Thursday, October 23, 2008

Jerusalem is Not on the State Department's Map

Israel National News has reported that a US Court Hears Passport Case on Jerusalem as Capital

The details:-

A United States court is hearing an appeal by an American family living in Jerusalem that the State Department be required to allow their son's passport to list Jerusalem as part of Israel. The American government has refused to do so because it argues that the post-1967 areas of the city are disputed under international law.

Lawyers for Ari and Naomi Zivotofsky told the federal court in Washington, D.C. that the a 2003 law signed by American President George W. Bush states that American citizens born in Jerusalem can demand that "Israel" be stamped next to the city's name. The State Department has maintained that the law is "advisory."...

The family's son Menachem was born in Jerusalem's Sha'arei Tzedek Hospital shortly after the law was signed.

“This is not about where the capital is, it’s about our legal rights,” Brooklyn-born Zivotofsky told the New York Jewish Week. He and his wife have lived in Israel since 1999 and he is a neuroscience professor at Bar-Ilan University.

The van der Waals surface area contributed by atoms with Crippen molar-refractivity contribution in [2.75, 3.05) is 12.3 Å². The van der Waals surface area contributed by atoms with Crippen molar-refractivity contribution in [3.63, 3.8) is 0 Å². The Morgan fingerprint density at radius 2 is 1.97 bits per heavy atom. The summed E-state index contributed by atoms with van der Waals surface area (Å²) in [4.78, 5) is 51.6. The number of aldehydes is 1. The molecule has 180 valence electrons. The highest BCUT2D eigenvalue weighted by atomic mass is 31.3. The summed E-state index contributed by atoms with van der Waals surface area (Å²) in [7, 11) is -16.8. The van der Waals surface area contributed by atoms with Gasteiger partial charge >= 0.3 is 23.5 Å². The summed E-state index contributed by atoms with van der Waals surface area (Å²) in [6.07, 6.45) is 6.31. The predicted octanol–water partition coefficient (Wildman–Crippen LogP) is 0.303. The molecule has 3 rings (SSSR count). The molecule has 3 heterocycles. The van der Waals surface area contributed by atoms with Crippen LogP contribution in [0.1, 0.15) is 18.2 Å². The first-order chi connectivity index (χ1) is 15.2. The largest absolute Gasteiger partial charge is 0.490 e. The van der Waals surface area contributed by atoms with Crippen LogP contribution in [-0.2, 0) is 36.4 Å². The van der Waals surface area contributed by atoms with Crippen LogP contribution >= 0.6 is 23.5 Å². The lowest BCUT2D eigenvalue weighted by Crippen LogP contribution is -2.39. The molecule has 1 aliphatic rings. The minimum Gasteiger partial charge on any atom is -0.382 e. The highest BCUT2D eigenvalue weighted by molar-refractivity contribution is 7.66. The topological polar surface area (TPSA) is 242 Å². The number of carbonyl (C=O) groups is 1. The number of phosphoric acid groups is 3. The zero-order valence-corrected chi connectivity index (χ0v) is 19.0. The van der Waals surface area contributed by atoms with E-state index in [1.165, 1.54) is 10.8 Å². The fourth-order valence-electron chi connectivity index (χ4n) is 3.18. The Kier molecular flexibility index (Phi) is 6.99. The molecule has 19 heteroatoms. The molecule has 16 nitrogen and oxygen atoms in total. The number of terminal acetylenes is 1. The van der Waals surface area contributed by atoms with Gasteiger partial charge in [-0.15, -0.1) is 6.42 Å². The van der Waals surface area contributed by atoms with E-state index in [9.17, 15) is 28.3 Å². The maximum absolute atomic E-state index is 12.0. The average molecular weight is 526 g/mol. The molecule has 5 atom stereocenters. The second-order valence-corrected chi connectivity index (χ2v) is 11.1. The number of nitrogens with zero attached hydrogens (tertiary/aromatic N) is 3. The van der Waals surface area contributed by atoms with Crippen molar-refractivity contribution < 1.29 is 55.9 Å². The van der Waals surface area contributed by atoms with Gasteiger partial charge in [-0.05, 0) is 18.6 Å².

...Zivotofsky said he is pursuing the case because “it’s philosophically important to us that western Jerusalem be treated as any other part of Israel. Their son Menachem was six-years-old when the State Department refused to stamp his passport with Jerusalem as being part of Israel

The NY Jewish Weeks adds:-

...the Lewins [Nat and Alyza], a father-daughter team who specialize in Jewish legal issues, argued that the law was mandatory, not advisory, and that the current practice discriminates against supporters of Israel.
“This is not about where the capital is, it’s about our legal rights,” said Ari Zivotofsky, 45, a Brooklyn native who teaches neuroscience at Bar Ilan University in Ramat Gan. The Zivotofskys have lived in Israel since 1999. Menachem is the only one of his four children born in Israel.

District Court Judge Gladys Kessler dismissed an initial complaint in 2003 because the designation had no bearing on the validity of the passport. But in February 2006, the Court of Appeals reversed the decision, only to have it dismissed by Kessler again in September 2007.

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